During this year’s Party Conference season, we addressed this year’s most topical discussion (after Brexit…), namely Fake News. We titled our session: The Fake Times: Fake News, Politics, Society and You!
1. Strategy & Research
To put people at the centre of Fake News (as co-producers and victims)
Our fringe events at the 2019 Labour and Conservatives Party Conferences focused on “The Fake Times: Fake News, Politics, Society and You!”.
We put the people at the centre, as both co-producers and victims of Fake News. Technology and the Internet may spread Fake News, but it is the people who ‘liking’ and ‘sharing’.
We delved into the world of Fake News, to really contextualise it along with its implications in business, politics and society.
- Fake News is a complicated challenge. It is written and published usually with the intent to mislead in order to damage an agency, entity, or person, and/or gain financially or politically, often using sensationalist, dishonest, or outright fabricated headlines to increase readership.
- We live in a time in which notions of objectivity are under attack, facts and evidence are being undermined or in some cases ignored entirely. You can argue about robots and jobs, taxation and the economy, but when it comes to Fake News, how can you argue with that? If you try, it becomes validated as ‘real news’ worth attention.
To think forward about being a Think-Tank in the era of post-truth politics
As a Think-Tank existing in the era of post-truth politics, we must dig, question and counter distortions. We must take a stand on what is true. Therefore, we must address the problem of Fake News head-on. This is the only way to move forward as a society, nation and global economy.
As output from background research and evidence based work – with social media, ethics and technology experts – we produced a provocation paper for the fringes, panel and guests discussing the above themes.
A holistic approach to Fake News blame
We wanted our panel to think more creatively and actively and ask:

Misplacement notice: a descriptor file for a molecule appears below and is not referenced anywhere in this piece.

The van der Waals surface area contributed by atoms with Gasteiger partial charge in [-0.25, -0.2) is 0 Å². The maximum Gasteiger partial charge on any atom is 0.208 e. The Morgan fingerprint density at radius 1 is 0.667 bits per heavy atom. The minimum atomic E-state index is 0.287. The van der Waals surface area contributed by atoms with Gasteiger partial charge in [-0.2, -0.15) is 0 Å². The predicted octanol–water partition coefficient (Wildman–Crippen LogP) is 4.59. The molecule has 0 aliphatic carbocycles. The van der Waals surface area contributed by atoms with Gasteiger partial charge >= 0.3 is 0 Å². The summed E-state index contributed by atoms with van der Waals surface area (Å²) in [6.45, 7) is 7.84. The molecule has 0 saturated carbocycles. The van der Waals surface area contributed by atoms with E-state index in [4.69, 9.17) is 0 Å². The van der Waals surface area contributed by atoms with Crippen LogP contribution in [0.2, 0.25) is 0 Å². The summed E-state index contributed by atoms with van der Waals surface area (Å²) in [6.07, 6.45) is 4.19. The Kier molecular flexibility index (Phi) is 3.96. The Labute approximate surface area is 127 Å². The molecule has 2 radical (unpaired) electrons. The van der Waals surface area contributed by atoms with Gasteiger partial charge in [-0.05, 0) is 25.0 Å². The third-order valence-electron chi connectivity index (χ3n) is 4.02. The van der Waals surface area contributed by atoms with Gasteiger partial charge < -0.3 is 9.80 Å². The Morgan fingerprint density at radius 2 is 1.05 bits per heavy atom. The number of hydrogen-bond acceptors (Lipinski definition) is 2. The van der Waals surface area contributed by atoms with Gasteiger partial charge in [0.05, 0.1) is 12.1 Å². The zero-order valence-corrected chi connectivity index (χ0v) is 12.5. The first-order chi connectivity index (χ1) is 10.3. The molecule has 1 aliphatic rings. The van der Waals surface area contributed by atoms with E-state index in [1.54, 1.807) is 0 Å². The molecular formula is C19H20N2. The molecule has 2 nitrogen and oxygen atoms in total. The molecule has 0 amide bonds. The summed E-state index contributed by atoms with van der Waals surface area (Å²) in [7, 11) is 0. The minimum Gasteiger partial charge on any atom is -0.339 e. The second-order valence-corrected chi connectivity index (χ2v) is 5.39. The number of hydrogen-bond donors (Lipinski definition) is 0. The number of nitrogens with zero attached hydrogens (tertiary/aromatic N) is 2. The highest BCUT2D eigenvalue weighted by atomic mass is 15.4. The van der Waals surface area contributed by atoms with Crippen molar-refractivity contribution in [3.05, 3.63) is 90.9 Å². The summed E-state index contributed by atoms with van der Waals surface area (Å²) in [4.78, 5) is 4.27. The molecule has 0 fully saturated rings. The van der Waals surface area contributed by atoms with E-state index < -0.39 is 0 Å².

Who is to blame, and what should be done about it?
Citizen participation: Journalists and the news-media engage in the pursuit of informing citizens and for holding our leaders accountable and for making the democratic government of the people possible. But while newpaper readership is in a free fall, now we inform each-other via Facebook, Twitter, Snapchat (having billions of users). But, do we care about truth-seeking – or do we instead ‘share’ and ‘like’ anything sensational?
Social media business models: The new business model of social-media tech-giants is one where the speed of sharing is more important than the depth of information. Spreading fake news can be an indirect effect of an innocent business model, or it can be intentional. Clickbait stories and headlines earn advertising revenue from this activity. This is very unproductive entrepreneurship and the worse innovation anyone can think of.
Strategic propaganda and deep fake: Fake News as propaganda in the old Greece or old China or Russia worked, but didn’t travel far. But because of technology and the internet it has no limits. But it does not stop there. We now talk about Deep-Fake. This is when a true highlight is converted into a realistic manipulated video or audio used to manipulate or fabricate another ‘truth’.
AI professionalism: Cambridge Analytica combined mining and data analysis with strategic communication for the US electoral process, and it was able to direct specific Fake News at a specifically targeted social group according to profiles traced through social networks such as Facebook.